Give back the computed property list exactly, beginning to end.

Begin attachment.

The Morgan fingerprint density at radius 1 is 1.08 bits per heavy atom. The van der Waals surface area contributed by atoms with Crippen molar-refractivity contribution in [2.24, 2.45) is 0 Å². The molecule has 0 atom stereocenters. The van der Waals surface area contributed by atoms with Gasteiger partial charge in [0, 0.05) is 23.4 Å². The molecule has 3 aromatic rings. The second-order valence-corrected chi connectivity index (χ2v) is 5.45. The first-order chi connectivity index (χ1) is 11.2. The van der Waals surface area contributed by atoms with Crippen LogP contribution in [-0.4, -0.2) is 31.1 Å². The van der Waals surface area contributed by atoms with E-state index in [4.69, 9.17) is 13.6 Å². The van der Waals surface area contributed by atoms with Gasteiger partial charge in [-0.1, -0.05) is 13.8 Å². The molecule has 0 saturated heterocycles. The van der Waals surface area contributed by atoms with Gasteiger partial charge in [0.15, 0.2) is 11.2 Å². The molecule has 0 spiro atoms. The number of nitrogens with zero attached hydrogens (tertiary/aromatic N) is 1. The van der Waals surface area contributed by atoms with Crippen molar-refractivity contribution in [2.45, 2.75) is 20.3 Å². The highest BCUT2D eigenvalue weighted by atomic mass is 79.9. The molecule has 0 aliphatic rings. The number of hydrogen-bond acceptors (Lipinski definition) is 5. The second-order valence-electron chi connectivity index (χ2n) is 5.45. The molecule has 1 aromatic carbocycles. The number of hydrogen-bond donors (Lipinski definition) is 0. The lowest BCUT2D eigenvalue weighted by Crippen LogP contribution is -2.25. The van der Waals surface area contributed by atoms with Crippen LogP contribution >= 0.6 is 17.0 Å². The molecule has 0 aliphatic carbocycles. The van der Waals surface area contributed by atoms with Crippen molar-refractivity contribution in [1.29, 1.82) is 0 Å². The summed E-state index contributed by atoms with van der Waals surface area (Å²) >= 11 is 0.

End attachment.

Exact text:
The Morgan fingerprint density at radius 1 is 1.08 bits per heavy atom. The van der Waals surface area contributed by atoms with Crippen molar-refractivity contribution in [2.24, 2.45) is 0 Å². The molecule has 0 atom stereocenters. The van der Waals surface area contributed by atoms with Gasteiger partial charge in [0, 0.05) is 23.4 Å². The molecule has 3 aromatic rings. The second-order valence-corrected chi connectivity index (χ2v) is 5.45. The first-order chi connectivity index (χ1) is 11.2. The van der Waals surface area contributed by atoms with Crippen LogP contribution in [-0.4, -0.2) is 31.1 Å². The van der Waals surface area contributed by atoms with E-state index in [4.69, 9.17) is 13.6 Å². The van der Waals surface area contributed by atoms with Gasteiger partial charge in [-0.1, -0.05) is 13.8 Å². The molecule has 0 saturated heterocycles. The van der Waals surface area contributed by atoms with Gasteiger partial charge in [0.15, 0.2) is 11.2 Å². The molecule has 0 spiro atoms. The number of nitrogens with zero attached hydrogens (tertiary/aromatic N) is 1. The van der Waals surface area contributed by atoms with Crippen molar-refractivity contribution in [2.45, 2.75) is 20.3 Å². The highest BCUT2D eigenvalue weighted by atomic mass is 79.9. The molecule has 0 aliphatic rings. The number of hydrogen-bond acceptors (Lipinski definition) is 5. The second-order valence-electron chi connectivity index (χ2n) is 5.45. The molecule has 1 aromatic carbocycles. The number of hydrogen-bond donors (Lipinski definition) is 0. The lowest BCUT2D eigenvalue weighted by Crippen LogP contribution is -2.25. The van der Waals surface area contributed by atoms with Crippen LogP contribution >= 0.6 is 17.0 Å². The molecule has 0 aliphatic carbocycles. The van der Waals surface area contributed by atoms with Crippen molar-refractivity contribution in [1.29, 1.82) is 0 Å². The summed E-state index contributed by atoms with van der Waals surface area (Å²) >= 11 is 0.